Don't make no noise," the caddie said.
This is an article from the March 15, 2010 issue
His man, Alex Prugh, 25, was standing in the rough on the 9th at PGA National last Thursday, his ball almost at the base of the one cruddy little tree on the right side of the hole. Nobody was following them, really, but an AWOL ball always draws rubberneckers, and now a half-dozen people were almost breathing down Prugh's neck.
The rookie player and his rookie caddie, Zach Bixler, were at the Honda Classic. They played on the same University of Washington golf team, and now they have taken their show on the road. On the West Coast they made all five cuts, with three top 10s. Now they were trying to close out their first round on their first stop in their first swing through Florida.
Prugh, having started on 10, was playing his last hole for the day, and he was two under. A raw wind whipped over the condo roofs and the lagoons and the fairways, heading straight for Florida's Turnpike. (Nobody can say PGA National, home of the PGA of America, is hard to find.) When they stepped on the tee, the boys were thinking about getting in and getting to three under: 421 yards, wind off their right shoulder, left front pin. Perfect for Prugh, who with a strong grip takes it a little outside on the backswing, drops it in going down and smashes draw shots. (Prugh's drop-in move is not as obvious as that of another golfer from the state of Washington, Fred Couples, but you get the idea.) Driver, wedge, one putt, lunch.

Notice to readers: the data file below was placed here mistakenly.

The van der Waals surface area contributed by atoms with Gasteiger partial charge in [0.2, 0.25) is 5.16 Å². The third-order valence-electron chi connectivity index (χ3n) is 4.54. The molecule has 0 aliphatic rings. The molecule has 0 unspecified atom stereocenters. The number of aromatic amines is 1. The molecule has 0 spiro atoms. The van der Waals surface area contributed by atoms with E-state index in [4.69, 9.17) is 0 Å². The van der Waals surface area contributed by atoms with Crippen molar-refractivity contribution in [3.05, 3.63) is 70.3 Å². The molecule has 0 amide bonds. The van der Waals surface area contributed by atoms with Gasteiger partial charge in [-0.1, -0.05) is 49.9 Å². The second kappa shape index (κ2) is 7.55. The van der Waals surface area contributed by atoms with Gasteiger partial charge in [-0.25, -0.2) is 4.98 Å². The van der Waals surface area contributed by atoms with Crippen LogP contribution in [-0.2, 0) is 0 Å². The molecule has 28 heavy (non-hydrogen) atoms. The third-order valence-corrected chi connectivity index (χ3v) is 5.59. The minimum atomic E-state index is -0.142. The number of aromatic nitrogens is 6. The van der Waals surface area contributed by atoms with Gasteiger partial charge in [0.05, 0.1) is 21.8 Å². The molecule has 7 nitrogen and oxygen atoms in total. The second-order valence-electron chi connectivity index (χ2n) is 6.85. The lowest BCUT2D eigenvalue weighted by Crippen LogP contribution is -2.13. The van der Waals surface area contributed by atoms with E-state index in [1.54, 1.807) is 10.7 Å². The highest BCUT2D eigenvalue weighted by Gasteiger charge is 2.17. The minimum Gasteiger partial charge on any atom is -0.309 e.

But Prugh's last drive of the day was a lousy push job that finished under that cruddy little tree. (You should have seen the 130-mph second swing Prugh took off the 9th, at his empty upright tee.) Now, about five feet from where Prugh and Bixler were trying to make a living, an old man stood with a flapping plastic shopping bag. That's when Bixler, wearing tennis shoes, tall black socks, long brown shorts and a couple of windbreakers, looked up from under the flat brim of his snow-white nature valley cap (caddie endorsement deal) and said, "Don't make no noise."
If you're lucky, when you get on Tour, you'll come out with a Bixler, a buddy who has nothing but your best interests at heart. This Prugh—you say it Proo, and the city he's from, Spo-can—is lucky. His caddie, a pro himself, can beat him on any given Tuesday, and Bixler can read putts and imagine recovery shots and talk March Madness. The caddie will be in Prugh's wedding, when the golfer marries a Spokane gal (Prugh's word), Katie Penberthy, in September. As road buddies, Prugh and Bixler do fine. (Judd Apatow movies, Applebee's restaurants, Hilton in its various hotel brands.) Last week they shared digs at the Doubletree just down PGA Boulevard from the course. Free cookies every night.
Prugh, who earned his Tour card by finishing 16th on the Nationwide tour last year, has no entourage. His caddie is his five-spits-per-fairway shrink. (Prugh is good for one or two.) His father, Steve, the head pro at the Manito Golf & Country Club in Spokane, is his de facto manager. Prugh's brother, Corey, three years older and an assistant pro at Manito, is his swing coach. His sister, Hillary Prugh Carls, 31, is his lawyer. His mother, Susan, is his cheerleader and nurse. All in the family.
Steve played golf at Oregon with Peter Jacobsen, who remains a good friend. Jacobsen sent an e-mail to Steve the other day that said, "Tell Alex to keep playing well. No one ever turns pro to sign deals or worry about agents. We play to win! That stuff will all happen in time."